This screenshot also refers to ‘Ola’ and ‘Uber’, which would generally refer to ride-hailing mobile apps in India, but are used by a section of social media users to refer to the phrase ‘Allahu Akbar,’ [Allah is the greatest], an Arabic expression used in different contexts by Urdu and Arabic speaking people around the world.
Additionally, a moderator working exclusively in English may not recognise this as potentially problematic content due to words having a neutral or positive connotation outside this context.
Remarking on the complexity of the issue due to “sheer volume of content alongside the multiplicity of ethnicities and languages,” Logically’s Ayushman Kaul told us that “algorithms themselves need to be updated and refined frequently to keep track of changes in extremist or communal movements in the country.”
Then What’s the Way Forward?
The immediate answer to the problem would be to change the way the automated systems are modelled, and for platforms to employ more people who speak a variety of languages for moderation.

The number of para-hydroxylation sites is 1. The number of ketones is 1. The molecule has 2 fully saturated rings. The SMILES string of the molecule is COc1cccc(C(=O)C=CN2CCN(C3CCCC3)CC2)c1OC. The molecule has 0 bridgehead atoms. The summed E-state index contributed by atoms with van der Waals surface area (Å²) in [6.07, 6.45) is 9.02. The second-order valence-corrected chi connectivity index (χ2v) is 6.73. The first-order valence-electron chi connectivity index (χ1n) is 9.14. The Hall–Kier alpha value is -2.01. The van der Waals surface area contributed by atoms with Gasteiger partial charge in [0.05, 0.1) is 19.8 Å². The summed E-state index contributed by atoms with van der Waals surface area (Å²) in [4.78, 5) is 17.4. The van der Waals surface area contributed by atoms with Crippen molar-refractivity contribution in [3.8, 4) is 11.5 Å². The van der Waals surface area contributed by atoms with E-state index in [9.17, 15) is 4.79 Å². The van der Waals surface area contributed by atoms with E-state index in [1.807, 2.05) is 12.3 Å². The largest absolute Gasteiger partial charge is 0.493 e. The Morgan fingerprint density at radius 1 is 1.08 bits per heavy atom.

CIS' approach is not devoid of its problems. "But even this step is not being taken by big tech," said the researcher.
“I would say that the problem that has been discovered is that Silicon Valley companies haven’t done what they can do in clear instances of hate speech, as revealed by investigations,” IFF’s Gupta noted.
In a response to The Quint, Meta said that the company has invested 16 million US dollars "to enhance safety and security." But a report published in The New York Times in 2021 revealed that the company’s spending in India – which is their largest market – is minuscule.
Despite having time, resource and manpower constraints, independent organisations have worked to highlight the desperate need for a multilingual system to be in place.
“Of course innuendos, hate cases and coded language is a problem because of context,” but Gupta suggests that platforms are not taking the “least necessary actions to disable organised networks” and more powerful entities that set a larger narrative which undermine communal harmony.